Head teacher ‘forced out’ for making Muslims attend assembly
There has been an awful lot of anti-Muslim reactionary nonsense written about the head teacher of the Meersbrook Bank School in Sheffield, who has allegedly been ‘forced to resign’ after telling staff she wanted to hold school assemblies or ‘daily acts of collective worship’ which encompass all faiths. The clueless journalist for The Daily Telegraph who ignorantly writes ‘Muslim parents should obey the law of the land’ manifestly has no idea at all of what the law actually says on this matter. His or her ignorance has only served as swill for the bigotry of other journalists who speak about Muslim ‘ghettos’ and splutter their usual ignorant ad hominem pontifications on the matter, simultaneously bloating their own egos whilst feeding the trolls.
Cranmer has no doubt that Julia Robinson was a well-meaning head teacher, quite possibly very able, and even ‘marvellous’. She was also undoubtedly not ‘racist’. But her grasp of the statutory guidelines was flawed to the extent that she was presuming to override what Parliament decided upon in 1944, reiterated in 1988, and affirmed again in 1996. As The Telegraph observes, these education acts do indeed stipulate that pupils ‘shall on each school day take part in an act of collective worship’ which should be ‘wholly or mainly of a broadly Christian character’.
But neither The Telegraph nor Mrs Robinson appear to be aware that a head teacher may apply to the Local Education Authority for a determination to have this requirement lifted if it is deemed to be inappropriate for their school (Section 387, Education Act 1996). And neither do they appear to be aware that parents have always had (since 1944) the option of removing their children from these acts of worship, and that over the past 60 years Jews, Roman Catholics and Jehovah’s Witnesses have proportionally considerably outnumbered the Muslims (and Sikhs and Hindus) in withdrawing their children from what is perceived to be an inappropriate act of induction.
And no-one has spoken about Jewish, Catholic or JW ‘ghettos’ being created as a consequence.
Let us turn this around for a while, and consider Labour’s drive to expand faith schools in the state sector. There is a statutory requirement upon these schools to take in a quota of students of other faiths or none. Those who deplore the actions of the Muslim parents in withdrawing their children from Mrs Robinson’s multi-faith assemblies would doubtless be the first to insist that their children were not subjected to the ‘acts of worship’ led by Imam Ali or anyone by the name of Mohammed.
Those who decry the accusation of 'racism' levelled at Mrs Robinson are likely to be the first to hurl 'bigot' at those who express a faith which dares to question any tenet of theirs.
Muslims are simply agitating for what Roman Catholics have enjoyed since 1902 – a state funded education system which is free to dissent from the Protestant establishment and manifest a religious ethos which is distinct from Anglicanism.
Since 1944, schools have been on the frontline of a rapidly-changing society. While the school act of collective worship had traditionally been uniform and predominantly confessional up until the 1960s (reciting the Apostle’s Creed, saying the Lord’s Prayer, singing hymns and listening to a mini-sermon), immigration and the advent of other religions, coupled with the process of secularisation, has forced change. As Rabbi Sir Jonathan Sacks observes, the UK has seen ‘a wider disintegration brought about by the loss of what Peter Berger called “the sacred canopy”, that overarching framework of shared meanings that once shaped individuals and society. In its place has come pluralism: the idea that society is a neutral arena of private choices where every vision of the good carries its own credentials of authenticity’.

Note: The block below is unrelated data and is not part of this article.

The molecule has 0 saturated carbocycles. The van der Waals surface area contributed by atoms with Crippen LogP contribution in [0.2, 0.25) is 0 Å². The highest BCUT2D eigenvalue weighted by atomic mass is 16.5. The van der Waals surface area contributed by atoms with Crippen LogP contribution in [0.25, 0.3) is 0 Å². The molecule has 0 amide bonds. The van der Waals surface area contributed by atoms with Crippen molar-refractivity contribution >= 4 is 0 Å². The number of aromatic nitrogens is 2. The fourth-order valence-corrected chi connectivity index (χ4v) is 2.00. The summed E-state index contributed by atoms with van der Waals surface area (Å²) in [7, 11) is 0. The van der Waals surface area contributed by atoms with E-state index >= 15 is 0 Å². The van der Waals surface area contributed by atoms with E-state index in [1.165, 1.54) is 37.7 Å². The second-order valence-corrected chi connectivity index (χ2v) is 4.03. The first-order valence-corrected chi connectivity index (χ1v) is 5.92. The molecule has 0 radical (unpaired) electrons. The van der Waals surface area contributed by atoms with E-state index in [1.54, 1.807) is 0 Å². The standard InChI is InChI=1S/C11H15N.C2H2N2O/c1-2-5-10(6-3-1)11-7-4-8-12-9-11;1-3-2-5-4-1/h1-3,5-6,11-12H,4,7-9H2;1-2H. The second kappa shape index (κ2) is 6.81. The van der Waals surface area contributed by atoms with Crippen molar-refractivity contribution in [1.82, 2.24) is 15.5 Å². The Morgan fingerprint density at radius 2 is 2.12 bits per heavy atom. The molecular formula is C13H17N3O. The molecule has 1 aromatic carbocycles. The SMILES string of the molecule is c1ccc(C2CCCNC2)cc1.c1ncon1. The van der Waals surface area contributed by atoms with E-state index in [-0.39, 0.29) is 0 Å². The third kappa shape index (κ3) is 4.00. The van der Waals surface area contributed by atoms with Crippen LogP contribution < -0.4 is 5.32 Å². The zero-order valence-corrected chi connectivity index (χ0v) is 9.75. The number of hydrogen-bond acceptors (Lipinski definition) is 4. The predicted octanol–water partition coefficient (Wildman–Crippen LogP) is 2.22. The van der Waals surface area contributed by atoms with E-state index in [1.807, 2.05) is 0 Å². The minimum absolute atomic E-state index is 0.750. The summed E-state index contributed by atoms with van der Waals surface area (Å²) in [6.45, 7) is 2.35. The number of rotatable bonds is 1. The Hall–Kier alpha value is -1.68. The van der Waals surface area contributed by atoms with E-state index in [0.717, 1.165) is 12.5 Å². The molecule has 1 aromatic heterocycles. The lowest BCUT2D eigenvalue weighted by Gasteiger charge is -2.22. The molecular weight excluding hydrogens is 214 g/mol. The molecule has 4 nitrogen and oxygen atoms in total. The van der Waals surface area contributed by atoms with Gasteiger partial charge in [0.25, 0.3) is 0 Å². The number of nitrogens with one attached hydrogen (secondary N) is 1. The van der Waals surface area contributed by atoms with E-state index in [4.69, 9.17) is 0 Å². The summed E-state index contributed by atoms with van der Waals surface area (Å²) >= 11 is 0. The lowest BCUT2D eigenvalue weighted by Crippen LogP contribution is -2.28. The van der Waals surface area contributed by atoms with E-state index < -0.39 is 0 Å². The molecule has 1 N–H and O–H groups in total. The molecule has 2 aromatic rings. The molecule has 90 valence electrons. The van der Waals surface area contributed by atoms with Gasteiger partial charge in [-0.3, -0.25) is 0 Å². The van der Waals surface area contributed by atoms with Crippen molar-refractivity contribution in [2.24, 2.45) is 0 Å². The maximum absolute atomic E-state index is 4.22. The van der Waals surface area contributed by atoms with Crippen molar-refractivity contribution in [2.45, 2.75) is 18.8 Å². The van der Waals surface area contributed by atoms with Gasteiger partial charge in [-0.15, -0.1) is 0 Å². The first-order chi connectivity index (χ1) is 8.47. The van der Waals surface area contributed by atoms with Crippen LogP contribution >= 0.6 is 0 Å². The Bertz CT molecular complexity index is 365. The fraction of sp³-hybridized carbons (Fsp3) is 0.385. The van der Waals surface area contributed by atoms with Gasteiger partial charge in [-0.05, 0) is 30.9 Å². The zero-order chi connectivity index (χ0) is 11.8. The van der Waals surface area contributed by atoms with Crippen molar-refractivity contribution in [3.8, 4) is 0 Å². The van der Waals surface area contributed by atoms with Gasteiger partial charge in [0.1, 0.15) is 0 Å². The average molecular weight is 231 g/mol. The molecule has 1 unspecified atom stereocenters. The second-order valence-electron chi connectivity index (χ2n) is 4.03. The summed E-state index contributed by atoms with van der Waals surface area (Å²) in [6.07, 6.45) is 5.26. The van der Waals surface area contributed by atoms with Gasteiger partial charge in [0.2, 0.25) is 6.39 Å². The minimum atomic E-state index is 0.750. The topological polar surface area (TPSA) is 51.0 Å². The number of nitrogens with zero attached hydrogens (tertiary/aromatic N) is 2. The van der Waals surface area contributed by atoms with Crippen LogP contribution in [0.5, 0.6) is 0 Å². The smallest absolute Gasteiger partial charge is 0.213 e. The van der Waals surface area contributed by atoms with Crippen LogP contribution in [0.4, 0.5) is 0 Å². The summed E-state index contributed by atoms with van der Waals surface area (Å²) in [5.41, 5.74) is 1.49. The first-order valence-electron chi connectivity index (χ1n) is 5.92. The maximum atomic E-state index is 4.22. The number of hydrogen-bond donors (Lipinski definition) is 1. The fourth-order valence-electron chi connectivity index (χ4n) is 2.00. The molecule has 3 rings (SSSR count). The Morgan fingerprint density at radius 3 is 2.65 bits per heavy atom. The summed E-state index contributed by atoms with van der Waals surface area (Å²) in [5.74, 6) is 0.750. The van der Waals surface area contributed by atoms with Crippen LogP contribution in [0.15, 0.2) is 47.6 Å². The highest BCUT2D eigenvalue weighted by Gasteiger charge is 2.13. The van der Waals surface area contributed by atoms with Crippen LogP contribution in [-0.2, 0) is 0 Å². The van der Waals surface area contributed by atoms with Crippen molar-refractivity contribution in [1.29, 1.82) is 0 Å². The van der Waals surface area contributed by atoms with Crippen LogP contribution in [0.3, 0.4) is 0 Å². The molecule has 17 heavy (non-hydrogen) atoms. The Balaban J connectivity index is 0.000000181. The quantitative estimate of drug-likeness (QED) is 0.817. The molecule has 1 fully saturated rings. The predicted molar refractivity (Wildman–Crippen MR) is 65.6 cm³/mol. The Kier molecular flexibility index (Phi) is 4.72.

And this pluralism demands change. All this fuss over one school is mind-boggling when one learns from The Guardian that the ‘weekly Muslim assemblies were led by a teacher and (were) open to children of other faiths’.
Muslims having one assembly in five which is open to children of other faiths is hardly ghettoisation. And it must be observed that Mrs Robinson sought to end a decade-long tradition, which Muslim parents and students had doubtless come to value.
Cranmer is not commenting on the merits or demerits of having a separate weekly assembly for Muslims, for he is not concerned to encourage faith per se. But he does wish to confront the manifest ignorance in the assertion that Mrs Robinson ‘was simply observing the law of the land’.
She was not.
She is free to ‘celebrate the diversity of our pupils and the community’ to her heart’s content. But she is not free to make the school’s daily act of collective worship ‘multi-faith’. And if she were to do so, then every Christian parent would have the right to withdraw their children from it, or request that the school provide something suitably orthodox.
Segregating children within a school may not be viewed as good practice. But if not within, why without? Why should the children of any community be divided by faith? Those who favour faith schools (as His Grace does) must accept the logical corollary that faith groups within ‘secular’ schools may wish to do things differently: indeed, why should a ‘multi-faith’ or ‘secular’ ethos be permitted to become the prevailing orthodoxy?
Church schools were founded for the education of the poor, whoever those poor were. They made no distinction between class, colour or creed. Those schools which today are majority Muslim, or which operate with a significant proportion of Muslim pupils, are still carrying out the Church’s mission of providing service to those who need it. It is the essence of loving one’s neighbour.